Insurer Not Responsible for Workers’ Comp Claim Due to Overdose Death
The New Hampshire Supreme Court has affirmed a decision by the New Hampshire Compensation Appeals Board (CAB) denying an estate’s request that its insurer pay workers’ compensation benefits to the estate as a result of an overdose death.
The petitioner, Linda Quinn, is a widow of William Quinn and the beneficiary of his estate. She had appealed the CAB’s initial decision denying the Estate of William Quinn’s request that the Disability Rights Center of New Hampshire (DRC) and its insurer, Liberty Mutual Insurance Company, pay workers’ comp benefits as a result of William’s death due to “acute intoxication by the combined effects of heroin and oxycodone.”
This came about after July 19, 2012, when William was involved in a work-related accident in which he fractured his left ankle, and he suffered from persistent pain as a result of multiple surgeries. He received various treatments for the pain and was later diagnosed with complex regional pain syndrome. Liberty Mutual paid workers’ comp benefits for his injury and treatments.
On January 23, 2016, William’s body was found by his wife, Linda, on the floor of their second home. Near his body were a bowl of crushed pills, a straw, an approximately half full wine bottle, a small black case with another straw in it, two unlabeled medicine bottles and an oxycodone pill bottle – which had been filled on January 11, 2016 – with about 70 pills gone, according to the court document.
The medical examiner concluded that the cause of Quinn’s death was “acute intoxication by the combined effects of heroin and oxycodone” as a result of “acute substance abuse.”
William had ingested heroin and oxycodone, each in a dose that was most likely sufficient on its own to have caused his death, the court document stated.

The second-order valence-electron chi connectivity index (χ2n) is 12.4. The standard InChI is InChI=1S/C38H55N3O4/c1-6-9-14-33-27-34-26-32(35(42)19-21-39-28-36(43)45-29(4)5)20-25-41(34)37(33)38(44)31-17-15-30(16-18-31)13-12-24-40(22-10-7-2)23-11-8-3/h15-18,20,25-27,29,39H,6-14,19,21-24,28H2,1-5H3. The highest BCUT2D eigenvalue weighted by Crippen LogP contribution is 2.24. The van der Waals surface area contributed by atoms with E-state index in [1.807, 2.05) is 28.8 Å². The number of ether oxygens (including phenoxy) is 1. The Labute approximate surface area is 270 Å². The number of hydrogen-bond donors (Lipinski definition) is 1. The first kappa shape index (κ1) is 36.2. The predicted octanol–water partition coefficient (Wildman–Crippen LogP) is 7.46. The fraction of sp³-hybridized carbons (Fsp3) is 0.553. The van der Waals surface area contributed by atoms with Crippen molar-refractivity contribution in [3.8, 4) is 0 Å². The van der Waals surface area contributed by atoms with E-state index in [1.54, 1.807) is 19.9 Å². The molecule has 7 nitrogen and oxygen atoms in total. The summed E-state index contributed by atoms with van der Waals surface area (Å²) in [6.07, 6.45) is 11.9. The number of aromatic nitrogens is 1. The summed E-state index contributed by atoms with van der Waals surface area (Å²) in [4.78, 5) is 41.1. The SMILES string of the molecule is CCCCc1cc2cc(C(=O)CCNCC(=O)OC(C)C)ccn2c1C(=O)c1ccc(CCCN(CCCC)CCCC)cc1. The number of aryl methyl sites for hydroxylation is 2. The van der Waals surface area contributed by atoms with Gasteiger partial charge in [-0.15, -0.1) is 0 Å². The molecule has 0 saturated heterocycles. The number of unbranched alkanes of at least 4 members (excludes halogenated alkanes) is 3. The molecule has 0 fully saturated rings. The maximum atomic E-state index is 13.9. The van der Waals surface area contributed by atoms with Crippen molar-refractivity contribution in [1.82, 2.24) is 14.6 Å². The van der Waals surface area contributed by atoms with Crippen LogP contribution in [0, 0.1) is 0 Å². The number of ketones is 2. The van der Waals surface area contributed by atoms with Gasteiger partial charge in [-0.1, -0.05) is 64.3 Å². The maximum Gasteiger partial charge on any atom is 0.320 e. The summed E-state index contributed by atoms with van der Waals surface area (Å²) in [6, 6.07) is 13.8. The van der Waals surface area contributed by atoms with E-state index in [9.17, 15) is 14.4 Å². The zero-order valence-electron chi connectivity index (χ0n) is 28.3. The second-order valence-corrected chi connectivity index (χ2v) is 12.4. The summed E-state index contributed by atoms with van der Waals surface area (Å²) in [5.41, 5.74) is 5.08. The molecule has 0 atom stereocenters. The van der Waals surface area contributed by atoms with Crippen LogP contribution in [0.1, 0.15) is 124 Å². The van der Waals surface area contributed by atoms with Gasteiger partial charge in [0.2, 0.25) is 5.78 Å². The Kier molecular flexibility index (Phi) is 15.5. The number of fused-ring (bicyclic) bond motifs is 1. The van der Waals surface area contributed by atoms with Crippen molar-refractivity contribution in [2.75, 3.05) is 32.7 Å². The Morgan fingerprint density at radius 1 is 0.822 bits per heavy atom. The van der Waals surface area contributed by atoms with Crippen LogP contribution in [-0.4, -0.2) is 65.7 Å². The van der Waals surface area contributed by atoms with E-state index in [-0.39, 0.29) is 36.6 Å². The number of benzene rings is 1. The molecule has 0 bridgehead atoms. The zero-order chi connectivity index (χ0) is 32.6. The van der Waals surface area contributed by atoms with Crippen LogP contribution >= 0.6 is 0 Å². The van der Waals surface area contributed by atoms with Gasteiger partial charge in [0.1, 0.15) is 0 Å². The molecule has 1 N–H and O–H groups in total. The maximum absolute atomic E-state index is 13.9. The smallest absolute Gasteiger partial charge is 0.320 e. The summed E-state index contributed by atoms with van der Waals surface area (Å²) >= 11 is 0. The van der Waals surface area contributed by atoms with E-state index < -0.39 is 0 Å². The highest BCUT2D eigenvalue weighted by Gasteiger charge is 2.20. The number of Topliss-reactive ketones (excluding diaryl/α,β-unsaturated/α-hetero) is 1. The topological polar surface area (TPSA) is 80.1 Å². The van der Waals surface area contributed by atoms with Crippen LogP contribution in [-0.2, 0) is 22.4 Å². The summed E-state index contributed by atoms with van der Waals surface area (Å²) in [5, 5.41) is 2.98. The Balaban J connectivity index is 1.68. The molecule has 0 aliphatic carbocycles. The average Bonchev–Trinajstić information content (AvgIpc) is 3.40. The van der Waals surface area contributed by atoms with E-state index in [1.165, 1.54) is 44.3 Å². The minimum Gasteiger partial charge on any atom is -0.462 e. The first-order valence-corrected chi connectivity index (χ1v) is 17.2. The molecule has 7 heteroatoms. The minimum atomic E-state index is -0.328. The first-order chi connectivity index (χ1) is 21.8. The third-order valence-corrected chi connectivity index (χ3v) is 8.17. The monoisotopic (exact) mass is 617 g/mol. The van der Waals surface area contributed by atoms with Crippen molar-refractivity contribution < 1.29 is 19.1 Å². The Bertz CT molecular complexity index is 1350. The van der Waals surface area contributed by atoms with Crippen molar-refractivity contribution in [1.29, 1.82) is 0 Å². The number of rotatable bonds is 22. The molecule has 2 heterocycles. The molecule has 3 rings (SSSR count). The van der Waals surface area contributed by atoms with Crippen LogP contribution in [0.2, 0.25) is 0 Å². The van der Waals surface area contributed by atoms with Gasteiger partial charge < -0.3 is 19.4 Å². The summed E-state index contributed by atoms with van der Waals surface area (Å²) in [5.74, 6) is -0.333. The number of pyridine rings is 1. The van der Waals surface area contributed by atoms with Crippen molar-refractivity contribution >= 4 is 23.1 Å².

As a result of William’s death, his estate filed a claim for workers’ comp benefits. Liberty Mutual denied the claim, and the estate requested a hearing at the New Hampshire Department of Labor.
In September 2017, a Department of Labor hearing officer also denied the estate’s claim for benefits. The estate appealed that decision to the CAB, which held a de novo hearing in February 2018.
In its March 30, 2018, order denying benefits, the CAB concluded the New Hampshire workers’ comp law stating “[t]he employer shall not be liable for any injury to a worker which is caused in whole or in part by the intoxication…or by the serious and willful misconduct of the worker” precluded the payment of benefits.
The CAB found that the amount of oxycodone consumed by William at the time of his death was inconsistent with his prescribed dosage, and that heroin – which is illegal under both federal and New Hampshire law – was not part of his prescribed medical treatment.
With this in mind, the CAB determined that William’s intentional ingestion of significant overdoses of both heroin and oxycodone constituted serious and willful misconduct that was not related to his work injury. It denied the estate’s motion for rehearing, and the appeal followed.
The estate argued that it is entitled to benefits because New Hampshire law states that if an employee’s death results from a compensable work-related injury, then the employee’s dependents receive compensation. The estate also contended that “where a work-related injury leads to addiction or substance abuse and, ultimately, to death, that death is compensable by the workers’ compensation carrier,” according to the court document.
DRC countered that the CAB properly denied benefits because Quinn’s intentional ingestion of overdoses of heroin and oxycodone in an unprescribed manner was an independent intervening factor that broke the connection between his injury and his death.
In support of its argument, DRC cited Cate v. Perkins Machine Co., stating that even if an employee has a compensable work-related injury, post-injury conduct by the employee can operate to restrict or terminate the payment of benefits.
On appeal, The New Hampshire Supreme Court agreed with DRC’s argument, affirming that the CAB’s decision to deny workers’ compensation benefits in this case is supported by the recorded evidence.